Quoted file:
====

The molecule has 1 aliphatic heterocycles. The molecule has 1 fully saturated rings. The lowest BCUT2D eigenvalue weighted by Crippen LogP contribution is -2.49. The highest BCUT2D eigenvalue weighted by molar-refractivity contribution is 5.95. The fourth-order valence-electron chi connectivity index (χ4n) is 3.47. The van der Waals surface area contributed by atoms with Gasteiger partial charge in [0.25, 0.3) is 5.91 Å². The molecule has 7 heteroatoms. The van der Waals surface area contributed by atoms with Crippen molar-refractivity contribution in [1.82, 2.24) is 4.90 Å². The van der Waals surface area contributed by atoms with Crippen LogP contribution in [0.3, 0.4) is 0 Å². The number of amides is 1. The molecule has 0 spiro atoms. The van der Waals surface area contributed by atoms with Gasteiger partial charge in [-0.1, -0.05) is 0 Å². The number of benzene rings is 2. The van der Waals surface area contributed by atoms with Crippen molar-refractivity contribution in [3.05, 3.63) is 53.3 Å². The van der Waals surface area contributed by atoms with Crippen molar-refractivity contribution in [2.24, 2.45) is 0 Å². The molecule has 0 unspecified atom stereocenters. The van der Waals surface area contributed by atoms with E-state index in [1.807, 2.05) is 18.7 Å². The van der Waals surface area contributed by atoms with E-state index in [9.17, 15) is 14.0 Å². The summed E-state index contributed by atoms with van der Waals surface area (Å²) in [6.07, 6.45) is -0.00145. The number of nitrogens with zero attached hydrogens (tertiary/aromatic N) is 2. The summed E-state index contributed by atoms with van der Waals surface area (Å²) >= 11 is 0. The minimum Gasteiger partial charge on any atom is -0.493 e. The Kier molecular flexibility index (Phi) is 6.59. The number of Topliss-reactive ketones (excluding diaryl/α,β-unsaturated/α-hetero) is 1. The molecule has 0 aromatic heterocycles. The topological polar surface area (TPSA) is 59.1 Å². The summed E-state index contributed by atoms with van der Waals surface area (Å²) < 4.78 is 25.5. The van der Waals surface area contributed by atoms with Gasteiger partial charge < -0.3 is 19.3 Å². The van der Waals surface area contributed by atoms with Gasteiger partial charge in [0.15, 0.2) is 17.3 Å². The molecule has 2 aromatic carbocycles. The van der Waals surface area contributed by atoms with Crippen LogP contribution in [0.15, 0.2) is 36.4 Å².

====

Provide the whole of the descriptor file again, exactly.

The molecule has 1 aliphatic heterocycles. The molecule has 1 fully saturated rings. The lowest BCUT2D eigenvalue weighted by Crippen LogP contribution is -2.49. The highest BCUT2D eigenvalue weighted by molar-refractivity contribution is 5.95. The fourth-order valence-electron chi connectivity index (χ4n) is 3.47. The van der Waals surface area contributed by atoms with Gasteiger partial charge in [0.25, 0.3) is 5.91 Å². The molecule has 7 heteroatoms. The van der Waals surface area contributed by atoms with Crippen molar-refractivity contribution in [1.82, 2.24) is 4.90 Å². The van der Waals surface area contributed by atoms with Crippen LogP contribution in [0.3, 0.4) is 0 Å². The number of amides is 1. The molecule has 0 spiro atoms. The van der Waals surface area contributed by atoms with Gasteiger partial charge in [-0.1, -0.05) is 0 Å². The number of benzene rings is 2. The van der Waals surface area contributed by atoms with Crippen molar-refractivity contribution in [3.05, 3.63) is 53.3 Å². The van der Waals surface area contributed by atoms with Crippen molar-refractivity contribution in [2.24, 2.45) is 0 Å². The molecule has 0 unspecified atom stereocenters. The van der Waals surface area contributed by atoms with E-state index in [1.807, 2.05) is 18.7 Å². The van der Waals surface area contributed by atoms with E-state index in [9.17, 15) is 14.0 Å². The summed E-state index contributed by atoms with van der Waals surface area (Å²) in [6.07, 6.45) is -0.00145. The number of nitrogens with zero attached hydrogens (tertiary/aromatic N) is 2. The summed E-state index contributed by atoms with van der Waals surface area (Å²) >= 11 is 0. The minimum Gasteiger partial charge on any atom is -0.493 e. The Kier molecular flexibility index (Phi) is 6.59. The number of Topliss-reactive ketones (excluding diaryl/α,β-unsaturated/α-hetero) is 1. The molecule has 0 aromatic heterocycles. The topological polar surface area (TPSA) is 59.1 Å². The summed E-state index contributed by atoms with van der Waals surface area (Å²) < 4.78 is 25.5. The van der Waals surface area contributed by atoms with Gasteiger partial charge < -0.3 is 19.3 Å². The van der Waals surface area contributed by atoms with Gasteiger partial charge in [0.15, 0.2) is 17.3 Å². The molecule has 2 aromatic carbocycles. The van der Waals surface area contributed by atoms with Crippen LogP contribution in [0.15, 0.2) is 36.4 Å².